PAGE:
Increasingly available evidence showed that autoimmune attack plays a critical role in brain damage, even in cerebral ischemic injury. The autoantigens, including neuron specific enolase (NSE), S100 calcium-binding protein β (S-100β) protein, myelin basic protein (MBP), and etc., exist in “immunological privileged site” normally. However, when a blood-brain barrier (BBB) is broken, the autoantigens would leak into peripheral circulation and activate T lymphocytes. Besides, the resident immune cells, microglia, for example, could induce autoimmune reaction by presenting autoantigen to T lymphocytes. Researchers showed that the interaction between activated microglia and T lymphocytes can yield abundant pro-inflammatory cytokines. Benson et al. and Meyer et al. found that the clinical symptoms of relapsing experimental autoimmune encephalomyelitis could be reduced by oral administration of MBP. Ayer et al. successfully induced immune tolerance through instilling autoantigen to the nasal mucosa, and found that it had a neuroprotective effect on brain injury. Our previous study proved that thymus immune tolerance induced by cerebrospinal fluid injection could change the level of T-lymphocyte and alleviate the inflammatory response. In this study, we aimed to investigate whether intrathymic injection of MBP could have the same effect and whether it could down-regulate the inflammation response in the central nervous system by suppressing the activity of microglia.
This study was carried out in strict accordance with the recommendations in the Guide for the Care and Use of Laboratory Animals of the National Institutes of Health. The protocol was approved by the Committee on the Ethics of Animal Experiments of Tianjin Public Health Bureau.
Animals and grouping
Male C57BL/6 mice, 6–8 weeks old, were offered by Tianjin AoYi Experimental Animal Breeding Co., Ltd., China (SCXK-2012-0004). The mice were housed in a pathogen-free facility and given ample food and water. The environment temperature was 20–25°C, and relative wet degree was 55%–70%. High-purity MBP (Enzo Life Sciences, NY, USA) derived from mice brain was emulsified in equivalent complete Freund's adjuvant (Sigma, MO, USA). Totally, 72 mice were randomly assigned to three groups (n = 24 in each): Group A: intrathymic injection of 100 μl MBP (1 mg/ml); Group B: intrathymic injection of 100 μl phosphate-buffered saline (PBS); and Group C: sham operation group.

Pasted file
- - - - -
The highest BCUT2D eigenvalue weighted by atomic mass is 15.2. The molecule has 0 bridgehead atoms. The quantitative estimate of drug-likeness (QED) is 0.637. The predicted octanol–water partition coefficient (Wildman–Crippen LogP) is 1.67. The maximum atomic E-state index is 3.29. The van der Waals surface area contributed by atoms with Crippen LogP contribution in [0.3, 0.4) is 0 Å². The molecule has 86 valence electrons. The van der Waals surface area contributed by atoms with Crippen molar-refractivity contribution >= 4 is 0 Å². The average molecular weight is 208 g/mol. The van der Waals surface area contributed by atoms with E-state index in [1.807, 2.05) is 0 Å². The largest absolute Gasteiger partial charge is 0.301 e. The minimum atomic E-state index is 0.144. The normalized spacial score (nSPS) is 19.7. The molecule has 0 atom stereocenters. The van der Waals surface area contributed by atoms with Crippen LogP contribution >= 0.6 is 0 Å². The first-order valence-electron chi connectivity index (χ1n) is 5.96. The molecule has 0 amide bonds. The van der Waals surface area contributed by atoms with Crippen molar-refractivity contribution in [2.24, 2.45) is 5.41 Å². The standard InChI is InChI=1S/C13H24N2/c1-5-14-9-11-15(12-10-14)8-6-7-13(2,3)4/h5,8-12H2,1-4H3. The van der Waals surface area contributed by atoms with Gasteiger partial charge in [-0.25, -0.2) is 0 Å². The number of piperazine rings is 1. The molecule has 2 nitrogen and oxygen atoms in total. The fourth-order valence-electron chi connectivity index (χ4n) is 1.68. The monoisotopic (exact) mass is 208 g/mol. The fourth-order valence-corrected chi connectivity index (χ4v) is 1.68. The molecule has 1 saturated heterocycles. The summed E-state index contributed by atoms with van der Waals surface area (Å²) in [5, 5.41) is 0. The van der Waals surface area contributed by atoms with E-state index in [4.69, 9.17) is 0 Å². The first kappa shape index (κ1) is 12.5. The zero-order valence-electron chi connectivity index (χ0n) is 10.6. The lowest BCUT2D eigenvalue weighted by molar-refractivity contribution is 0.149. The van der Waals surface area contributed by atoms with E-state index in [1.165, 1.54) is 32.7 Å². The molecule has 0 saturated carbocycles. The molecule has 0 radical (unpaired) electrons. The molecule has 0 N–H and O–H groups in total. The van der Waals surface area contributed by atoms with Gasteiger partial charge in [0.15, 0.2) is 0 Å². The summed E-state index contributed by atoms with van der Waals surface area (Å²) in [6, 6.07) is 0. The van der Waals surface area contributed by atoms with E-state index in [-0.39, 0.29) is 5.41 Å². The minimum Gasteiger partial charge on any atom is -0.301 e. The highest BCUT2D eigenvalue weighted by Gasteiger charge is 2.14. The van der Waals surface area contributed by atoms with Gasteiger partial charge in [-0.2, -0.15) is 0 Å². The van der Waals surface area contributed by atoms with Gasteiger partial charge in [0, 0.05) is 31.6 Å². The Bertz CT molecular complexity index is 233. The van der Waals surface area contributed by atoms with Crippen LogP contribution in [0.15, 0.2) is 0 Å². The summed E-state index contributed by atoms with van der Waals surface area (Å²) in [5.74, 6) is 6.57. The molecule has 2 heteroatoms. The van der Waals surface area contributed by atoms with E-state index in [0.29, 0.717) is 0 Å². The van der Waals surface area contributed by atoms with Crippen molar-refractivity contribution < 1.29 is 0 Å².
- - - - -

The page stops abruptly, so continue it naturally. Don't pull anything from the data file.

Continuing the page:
Procedure of intrathymic injection
The mice were fasted 12 h before the experiment with freely drinking and then were anesthetized with chloral hydrate (0.3 ml/100 g) by intraperitoneal injection. The animals were fixed on the surgery shelves in the supine position. After the skin preservation and sterilization, a median incision was made, the anterior tip of sternum bone was removed, muscles were separated bluntly, and the pink and white thymuses were exposed. Then, 100 μl MBP (50 μl in each side) or 100 μl PBS were injected into the thymuses in the mice of Groups A and B, respectively, while the mice in Group C were just punctured on both sides of the thymus with nothing injected. After the intrathymic injection, the mice were sutured layer by layer, disinfected, and warped up.